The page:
Twitter Demographics

The data shown below were collected from the profiles of 4 tweeters who shared this research output. Click here to find out more about how the information was compiled.

Mendeley readers

The data shown below were compiled from readership statistics for 365 Mendeley readers of this research output. Click here to see the associated Mendeley record.

Geographical breakdown

Country Count As %
Canada 1 <1%
Unknown 364 100%

Demographic breakdown

Readers by professional status Count As %
Student > Ph. D. Student 68 19%
Student > Master 63 17%
Student > Bachelor 39 11%
Student > Doctoral Student 24 7%
Researcher 23 6%
Other 58 16%
Unknown 90 25%
Readers by discipline Count As %
Medicine and Dentistry 47 13%
Business, Management and Accounting 43 12%
Nursing and Health Professions 37 10%
Social Sciences 35 10%
Psychology 20 5%
Other 74 20%
Unknown 109 30%

Attention Score in Context

This research output has an Altmetric Attention Score of 3. This is our high-level measure of the quality and quantity of online attention that it has received. This Attention Score, as well as the ranking and number of research outputs shown below, was calculated when the research output was last mentioned on 23 November 2021.
All research outputs
#12,201,584
of 21,243,519 outputs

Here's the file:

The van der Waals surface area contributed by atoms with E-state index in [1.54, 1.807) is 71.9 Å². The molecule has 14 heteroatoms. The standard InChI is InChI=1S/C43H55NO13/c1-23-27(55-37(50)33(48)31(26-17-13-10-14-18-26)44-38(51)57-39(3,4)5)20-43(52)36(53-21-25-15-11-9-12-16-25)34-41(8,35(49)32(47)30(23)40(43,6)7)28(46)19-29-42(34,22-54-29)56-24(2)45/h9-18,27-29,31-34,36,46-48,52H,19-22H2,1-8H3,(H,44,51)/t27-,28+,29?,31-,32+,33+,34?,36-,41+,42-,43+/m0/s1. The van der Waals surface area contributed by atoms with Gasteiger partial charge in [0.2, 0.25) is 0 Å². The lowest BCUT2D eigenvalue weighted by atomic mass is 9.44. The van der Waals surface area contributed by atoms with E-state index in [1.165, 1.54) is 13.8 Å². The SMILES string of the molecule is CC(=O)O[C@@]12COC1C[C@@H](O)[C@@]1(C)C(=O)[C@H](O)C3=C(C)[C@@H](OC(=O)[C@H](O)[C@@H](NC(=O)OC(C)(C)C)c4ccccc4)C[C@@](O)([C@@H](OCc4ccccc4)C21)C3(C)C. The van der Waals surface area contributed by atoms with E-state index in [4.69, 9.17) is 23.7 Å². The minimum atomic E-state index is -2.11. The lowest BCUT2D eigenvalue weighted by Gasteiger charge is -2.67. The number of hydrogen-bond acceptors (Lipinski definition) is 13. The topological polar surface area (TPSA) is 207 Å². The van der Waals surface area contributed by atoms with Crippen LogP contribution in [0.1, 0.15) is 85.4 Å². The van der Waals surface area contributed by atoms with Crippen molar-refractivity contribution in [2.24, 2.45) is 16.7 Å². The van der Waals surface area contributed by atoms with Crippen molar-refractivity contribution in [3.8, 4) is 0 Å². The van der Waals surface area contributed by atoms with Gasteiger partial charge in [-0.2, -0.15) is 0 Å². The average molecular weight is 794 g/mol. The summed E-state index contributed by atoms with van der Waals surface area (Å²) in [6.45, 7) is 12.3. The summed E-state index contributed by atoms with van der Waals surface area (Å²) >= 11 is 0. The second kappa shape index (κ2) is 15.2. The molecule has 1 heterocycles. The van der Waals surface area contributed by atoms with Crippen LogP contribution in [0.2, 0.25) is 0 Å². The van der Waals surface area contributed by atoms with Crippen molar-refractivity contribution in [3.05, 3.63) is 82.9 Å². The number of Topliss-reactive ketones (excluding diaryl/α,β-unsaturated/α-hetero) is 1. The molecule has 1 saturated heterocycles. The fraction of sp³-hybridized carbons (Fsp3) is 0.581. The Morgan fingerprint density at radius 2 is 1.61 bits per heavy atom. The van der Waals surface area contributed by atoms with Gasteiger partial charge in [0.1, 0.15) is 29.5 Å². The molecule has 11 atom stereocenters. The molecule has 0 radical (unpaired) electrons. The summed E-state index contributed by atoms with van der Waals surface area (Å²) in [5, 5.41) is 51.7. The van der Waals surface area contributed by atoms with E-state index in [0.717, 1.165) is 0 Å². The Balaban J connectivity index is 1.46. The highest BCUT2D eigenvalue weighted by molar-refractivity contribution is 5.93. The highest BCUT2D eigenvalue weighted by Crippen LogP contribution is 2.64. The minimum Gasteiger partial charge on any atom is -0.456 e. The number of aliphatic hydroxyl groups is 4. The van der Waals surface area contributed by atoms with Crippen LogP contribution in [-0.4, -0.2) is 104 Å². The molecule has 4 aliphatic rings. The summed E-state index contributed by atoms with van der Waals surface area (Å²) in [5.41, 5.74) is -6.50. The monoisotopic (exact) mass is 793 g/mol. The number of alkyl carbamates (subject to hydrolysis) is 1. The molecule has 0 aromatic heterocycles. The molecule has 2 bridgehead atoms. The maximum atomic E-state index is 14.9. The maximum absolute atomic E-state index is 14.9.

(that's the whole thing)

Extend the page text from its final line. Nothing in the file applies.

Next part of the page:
Outputs from BMC Medical Research Methodology
#1,164
of 1,895 outputs
Outputs of similar age
#134,059
of 282,812 outputs
Outputs of similar age from BMC Medical Research Methodology
#1
of 1 outputs
Altmetric has tracked 21,243,519 research outputs across all sources so far. This one is in the 42nd percentile – i.e., 42% of other outputs scored the same or lower than it.
So far Altmetric has tracked 1,895 research outputs from this source. They typically receive a lot more attention than average, with a mean Attention Score of 10.4. This one is in the 38th percentile – i.e., 38% of its peers scored the same or lower than it.
Older research outputs will score higher simply because they've had more time to accumulate mentions. To account for age we can compare this Altmetric Attention Score to the 282,812 tracked outputs that were published within six weeks on either side of this one in any source. This one has gotten more attention than average, scoring higher than 52% of its contemporaries.
We're also able to compare this research output to 1 others from the same source and published within six weeks on either side of this one. This one has scored higher than all of them